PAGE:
Courier Gets $35M To Build App Notification Service

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App notifications, well-intentioned or not, have become part of everyday life. 2018 study Duke University estimates that, in addition to email and work app notifications, the average person receives 65 to 80 mobile app notifications per day. Not surprisingly, the result is disappointment. One recent The study found that half of app users find push notifications annoying, while the other offers that 57% will take steps to avoid brands that bombard them with “poorly targeted” messages, including notifications.

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Executing a successful notification strategy requires forethought. It also requires technical know-how and infrastructure. That’s where Courier is coming, says CEO Troy Goode. Courier, which today completed a $35 million Series B funding round led by GV, provides an API and “studio” for sending and creating notifications across multiple channels, including email, text messages, the web, and mobile devices.

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“I founded Courier in 2019. As a former engineer and CTO, I’ve struggled with building and scaling the notification infrastructure at every company I’ve worked with,” Good told TechCrunch in an email interview. Previously, Good was vice president of political campaigning platform EveryAction and senior manager at Eloqua, a marketing automation startup. “Every time I was assigned to create a new notification system for a new product, I wished there was a service I could call on to free up my engineering team and avoid the future headache I knew would follow. That’s why I founded Courier.”

Applications can be programmed to send events that the Courier can receive through the platform’s API or SDK. The event contains data for the content of the notification (for example, a message) and the recipient (for example, a user). Courier creates a notification template and routes it to one or more supported channels or “providers”, including Postmark, Slack, Twilio, or Sendgrid. Finally, each provider delivers the template from Courier to the end user, and Courier receives and logs delivery, open, and interaction data.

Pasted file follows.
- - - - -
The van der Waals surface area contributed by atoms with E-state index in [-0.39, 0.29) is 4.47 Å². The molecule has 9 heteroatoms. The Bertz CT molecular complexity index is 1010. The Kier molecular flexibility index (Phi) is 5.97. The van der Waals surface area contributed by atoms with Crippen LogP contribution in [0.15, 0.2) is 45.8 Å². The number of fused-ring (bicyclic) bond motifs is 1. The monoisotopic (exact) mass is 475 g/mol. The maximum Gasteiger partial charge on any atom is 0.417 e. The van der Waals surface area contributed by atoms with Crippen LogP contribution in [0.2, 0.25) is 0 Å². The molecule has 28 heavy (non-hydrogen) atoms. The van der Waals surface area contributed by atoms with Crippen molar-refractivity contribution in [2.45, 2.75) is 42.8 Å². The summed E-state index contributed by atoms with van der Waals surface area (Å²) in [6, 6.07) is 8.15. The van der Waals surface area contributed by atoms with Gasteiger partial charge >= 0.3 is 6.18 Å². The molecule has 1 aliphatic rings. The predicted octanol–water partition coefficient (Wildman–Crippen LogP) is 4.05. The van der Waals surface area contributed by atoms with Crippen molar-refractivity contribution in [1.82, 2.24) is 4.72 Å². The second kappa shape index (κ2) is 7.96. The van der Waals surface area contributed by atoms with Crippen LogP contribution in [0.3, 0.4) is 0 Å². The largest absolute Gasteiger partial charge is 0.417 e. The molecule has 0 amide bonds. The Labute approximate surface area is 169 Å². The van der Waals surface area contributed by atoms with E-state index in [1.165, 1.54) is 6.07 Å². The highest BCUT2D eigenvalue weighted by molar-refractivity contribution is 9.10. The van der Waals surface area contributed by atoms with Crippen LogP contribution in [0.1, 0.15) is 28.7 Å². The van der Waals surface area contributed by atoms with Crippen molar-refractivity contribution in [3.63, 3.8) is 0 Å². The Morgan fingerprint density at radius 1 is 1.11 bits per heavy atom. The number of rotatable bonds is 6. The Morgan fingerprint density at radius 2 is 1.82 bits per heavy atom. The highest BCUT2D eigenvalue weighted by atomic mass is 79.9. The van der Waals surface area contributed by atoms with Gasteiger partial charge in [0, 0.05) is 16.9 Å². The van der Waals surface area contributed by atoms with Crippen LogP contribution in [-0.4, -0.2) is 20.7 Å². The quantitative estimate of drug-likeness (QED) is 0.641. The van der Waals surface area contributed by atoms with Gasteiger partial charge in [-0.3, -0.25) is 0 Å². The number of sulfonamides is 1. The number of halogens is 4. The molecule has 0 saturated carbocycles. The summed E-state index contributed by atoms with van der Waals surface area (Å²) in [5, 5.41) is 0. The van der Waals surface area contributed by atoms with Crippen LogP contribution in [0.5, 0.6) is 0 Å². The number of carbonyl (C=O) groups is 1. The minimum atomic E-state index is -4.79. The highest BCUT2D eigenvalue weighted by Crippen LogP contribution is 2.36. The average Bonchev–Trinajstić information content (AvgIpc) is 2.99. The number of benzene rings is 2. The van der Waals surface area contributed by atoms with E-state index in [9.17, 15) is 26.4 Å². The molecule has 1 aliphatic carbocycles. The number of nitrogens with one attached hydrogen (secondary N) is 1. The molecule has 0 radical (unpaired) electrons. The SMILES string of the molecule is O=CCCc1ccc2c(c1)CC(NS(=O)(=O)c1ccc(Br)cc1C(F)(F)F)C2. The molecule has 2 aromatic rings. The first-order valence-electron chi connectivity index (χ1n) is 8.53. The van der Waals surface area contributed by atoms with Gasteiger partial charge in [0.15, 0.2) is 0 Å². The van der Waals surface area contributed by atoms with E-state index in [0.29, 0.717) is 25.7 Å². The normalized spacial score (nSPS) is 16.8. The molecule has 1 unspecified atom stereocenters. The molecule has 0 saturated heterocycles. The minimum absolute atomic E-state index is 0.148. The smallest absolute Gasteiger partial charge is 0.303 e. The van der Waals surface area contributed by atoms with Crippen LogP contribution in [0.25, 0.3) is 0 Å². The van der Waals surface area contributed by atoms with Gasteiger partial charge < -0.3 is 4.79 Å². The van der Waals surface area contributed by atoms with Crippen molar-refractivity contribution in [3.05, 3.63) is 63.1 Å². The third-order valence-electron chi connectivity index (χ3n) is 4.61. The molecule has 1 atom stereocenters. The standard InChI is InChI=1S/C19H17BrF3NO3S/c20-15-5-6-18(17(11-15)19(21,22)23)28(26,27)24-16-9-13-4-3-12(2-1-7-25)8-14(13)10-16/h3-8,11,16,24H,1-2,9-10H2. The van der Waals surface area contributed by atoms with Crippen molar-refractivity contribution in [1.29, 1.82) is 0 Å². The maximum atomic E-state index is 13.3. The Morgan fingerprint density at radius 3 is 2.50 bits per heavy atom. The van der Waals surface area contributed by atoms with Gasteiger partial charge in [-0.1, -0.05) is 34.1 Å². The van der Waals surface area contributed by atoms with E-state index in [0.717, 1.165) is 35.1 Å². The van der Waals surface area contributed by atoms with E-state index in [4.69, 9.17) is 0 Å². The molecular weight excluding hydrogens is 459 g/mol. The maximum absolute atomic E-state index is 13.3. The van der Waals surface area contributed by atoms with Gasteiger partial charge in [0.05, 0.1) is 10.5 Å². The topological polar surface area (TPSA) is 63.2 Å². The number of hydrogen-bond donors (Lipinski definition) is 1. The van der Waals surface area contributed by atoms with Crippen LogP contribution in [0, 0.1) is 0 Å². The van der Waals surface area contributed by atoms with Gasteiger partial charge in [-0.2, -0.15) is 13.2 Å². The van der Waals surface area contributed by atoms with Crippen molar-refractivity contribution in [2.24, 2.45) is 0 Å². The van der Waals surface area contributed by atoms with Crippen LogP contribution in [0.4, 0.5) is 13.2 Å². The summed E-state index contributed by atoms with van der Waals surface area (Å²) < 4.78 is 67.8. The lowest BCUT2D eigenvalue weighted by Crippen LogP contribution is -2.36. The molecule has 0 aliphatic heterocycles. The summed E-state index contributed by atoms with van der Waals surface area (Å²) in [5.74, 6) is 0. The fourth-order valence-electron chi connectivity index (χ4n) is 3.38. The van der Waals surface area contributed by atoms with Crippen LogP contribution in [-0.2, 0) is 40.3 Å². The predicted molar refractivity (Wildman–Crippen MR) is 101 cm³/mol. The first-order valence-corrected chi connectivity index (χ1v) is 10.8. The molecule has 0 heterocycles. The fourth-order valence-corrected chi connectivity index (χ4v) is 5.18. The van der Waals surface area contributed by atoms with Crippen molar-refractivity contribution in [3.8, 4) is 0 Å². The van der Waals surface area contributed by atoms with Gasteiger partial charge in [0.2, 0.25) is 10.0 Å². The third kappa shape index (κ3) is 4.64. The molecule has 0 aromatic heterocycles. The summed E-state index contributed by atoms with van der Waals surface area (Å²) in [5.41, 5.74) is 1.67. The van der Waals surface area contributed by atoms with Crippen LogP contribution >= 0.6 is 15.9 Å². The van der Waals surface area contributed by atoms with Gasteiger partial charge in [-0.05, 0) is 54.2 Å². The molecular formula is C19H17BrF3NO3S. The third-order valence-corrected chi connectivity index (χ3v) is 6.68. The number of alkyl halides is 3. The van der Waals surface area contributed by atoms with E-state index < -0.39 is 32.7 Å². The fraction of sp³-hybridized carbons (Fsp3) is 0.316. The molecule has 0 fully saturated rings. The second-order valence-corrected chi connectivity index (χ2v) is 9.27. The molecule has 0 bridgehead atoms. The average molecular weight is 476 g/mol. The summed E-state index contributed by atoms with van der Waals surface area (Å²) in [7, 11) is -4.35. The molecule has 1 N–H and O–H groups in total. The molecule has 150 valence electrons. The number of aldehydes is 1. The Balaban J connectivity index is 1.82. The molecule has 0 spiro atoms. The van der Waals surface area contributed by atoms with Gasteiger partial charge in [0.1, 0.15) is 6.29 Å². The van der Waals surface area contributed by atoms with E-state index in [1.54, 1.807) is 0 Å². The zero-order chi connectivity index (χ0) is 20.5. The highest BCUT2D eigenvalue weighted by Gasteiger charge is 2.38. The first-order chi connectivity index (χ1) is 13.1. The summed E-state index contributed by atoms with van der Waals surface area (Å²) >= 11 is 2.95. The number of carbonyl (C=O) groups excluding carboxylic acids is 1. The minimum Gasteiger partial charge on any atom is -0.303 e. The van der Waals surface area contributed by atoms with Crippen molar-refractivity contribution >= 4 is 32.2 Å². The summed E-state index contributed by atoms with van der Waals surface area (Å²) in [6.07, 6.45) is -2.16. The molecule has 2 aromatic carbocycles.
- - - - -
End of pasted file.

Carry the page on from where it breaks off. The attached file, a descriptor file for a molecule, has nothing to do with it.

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Courier can proactively notify users when their action is required. And it can send dynamic custom digests created with the Courier notification designer tool.

“[Many] User sign-ins to Software as a Service for Business applications are driven by notifications, so using this experience properly is critical to delivering a great user experience as well as increasing user engagement,” said Good. “Courier helps its customers provide a better user experience, lower total cost of ownership by not having to maintain their own notification infrastructure, and much more flexibility because new notifications can be sent in real time in minutes.”


Using Courier to send notifications with a segment.

Soon, Good says Courier will be getting new functionality to make it easier for mobile app developers to send push notifications. The new API will allow developers to provide ostensibly more uniform notifications across devices, and an app notifications “mailbox” will allow users to access all the notifications they received from the app in one place, even if they opted out of push notifications entirely.

“Mobile push notifications are often the most disruptive types of notifications users receive on a daily basis. The multitude of devices, operating systems, and permission protocols also means they are the most difficult to build in terms of development and product,” Goode added. “These tools are important building blocks for delivering less disruptive and more personalized mobile notifications.”

Courier is by far the first plug-and-play app notification platform. there is MagicBell as well as Notificationthe last of which was founded back in 2010. MagicBell is especially competitive with Courier by offering a notification mailbox that plugs into existing software and delivers real-time notifications.

But Good claims that Courier has managed to maintain its position, attracting more than 150 paying customers and has earned $47.5 million to date. Good expects the company’s staff to grow from 40 to 65 by the end of the year.

“Notifications are a complex and pervasive technical issue, and use cases vary widely across industries. The biggest challenge is to provide a platform that can solve the problems of clients from different industries,” Courier said. “Notifications are an integral part of any software product. Courier uses a usage-based pricing model, so as our customer base grows and more notifications are sent, we can increase revenue. As long as overall software adoption continues to grow, Courier has every chance of growth.”

Bessemer Venture Partners, Matrix Partners, Twilio Ventures, Slack Fund, and Y Combinator also participated in Series B.

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